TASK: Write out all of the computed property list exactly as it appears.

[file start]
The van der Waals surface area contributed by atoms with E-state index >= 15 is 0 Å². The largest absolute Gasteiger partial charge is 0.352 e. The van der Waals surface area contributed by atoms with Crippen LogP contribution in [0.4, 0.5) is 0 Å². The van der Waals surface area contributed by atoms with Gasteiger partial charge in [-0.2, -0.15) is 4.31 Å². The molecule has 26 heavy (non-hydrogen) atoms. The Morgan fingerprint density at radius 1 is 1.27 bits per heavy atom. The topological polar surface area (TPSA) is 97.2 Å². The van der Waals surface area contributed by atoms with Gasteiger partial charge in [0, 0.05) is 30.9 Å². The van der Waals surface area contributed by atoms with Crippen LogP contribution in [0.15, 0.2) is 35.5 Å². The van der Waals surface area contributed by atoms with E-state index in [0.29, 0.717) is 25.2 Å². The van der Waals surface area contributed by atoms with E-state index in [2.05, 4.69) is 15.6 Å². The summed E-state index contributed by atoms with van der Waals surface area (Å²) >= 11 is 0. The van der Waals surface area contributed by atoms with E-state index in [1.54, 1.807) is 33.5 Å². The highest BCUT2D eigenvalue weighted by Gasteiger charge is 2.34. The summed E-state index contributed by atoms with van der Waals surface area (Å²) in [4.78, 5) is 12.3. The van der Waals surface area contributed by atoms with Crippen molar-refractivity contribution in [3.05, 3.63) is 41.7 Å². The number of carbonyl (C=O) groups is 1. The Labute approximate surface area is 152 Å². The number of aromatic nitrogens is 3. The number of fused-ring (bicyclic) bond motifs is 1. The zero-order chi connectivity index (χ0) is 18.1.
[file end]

The van der Waals surface area contributed by atoms with E-state index >= 15 is 0 Å². The largest absolute Gasteiger partial charge is 0.352 e. The van der Waals surface area contributed by atoms with Crippen LogP contribution in [0.4, 0.5) is 0 Å². The van der Waals surface area contributed by atoms with Gasteiger partial charge in [-0.2, -0.15) is 4.31 Å². The molecule has 26 heavy (non-hydrogen) atoms. The Morgan fingerprint density at radius 1 is 1.27 bits per heavy atom. The topological polar surface area (TPSA) is 97.2 Å². The van der Waals surface area contributed by atoms with Gasteiger partial charge in [0, 0.05) is 30.9 Å². The van der Waals surface area contributed by atoms with Crippen LogP contribution in [0.15, 0.2) is 35.5 Å². The van der Waals surface area contributed by atoms with E-state index in [0.29, 0.717) is 25.2 Å². The van der Waals surface area contributed by atoms with E-state index in [2.05, 4.69) is 15.6 Å². The summed E-state index contributed by atoms with van der Waals surface area (Å²) >= 11 is 0. The van der Waals surface area contributed by atoms with E-state index in [1.54, 1.807) is 33.5 Å². The highest BCUT2D eigenvalue weighted by Gasteiger charge is 2.34. The summed E-state index contributed by atoms with van der Waals surface area (Å²) in [4.78, 5) is 12.3. The van der Waals surface area contributed by atoms with Crippen molar-refractivity contribution in [3.05, 3.63) is 41.7 Å². The number of carbonyl (C=O) groups is 1. The Labute approximate surface area is 152 Å². The number of aromatic nitrogens is 3. The number of fused-ring (bicyclic) bond motifs is 1. The zero-order chi connectivity index (χ0) is 18.1.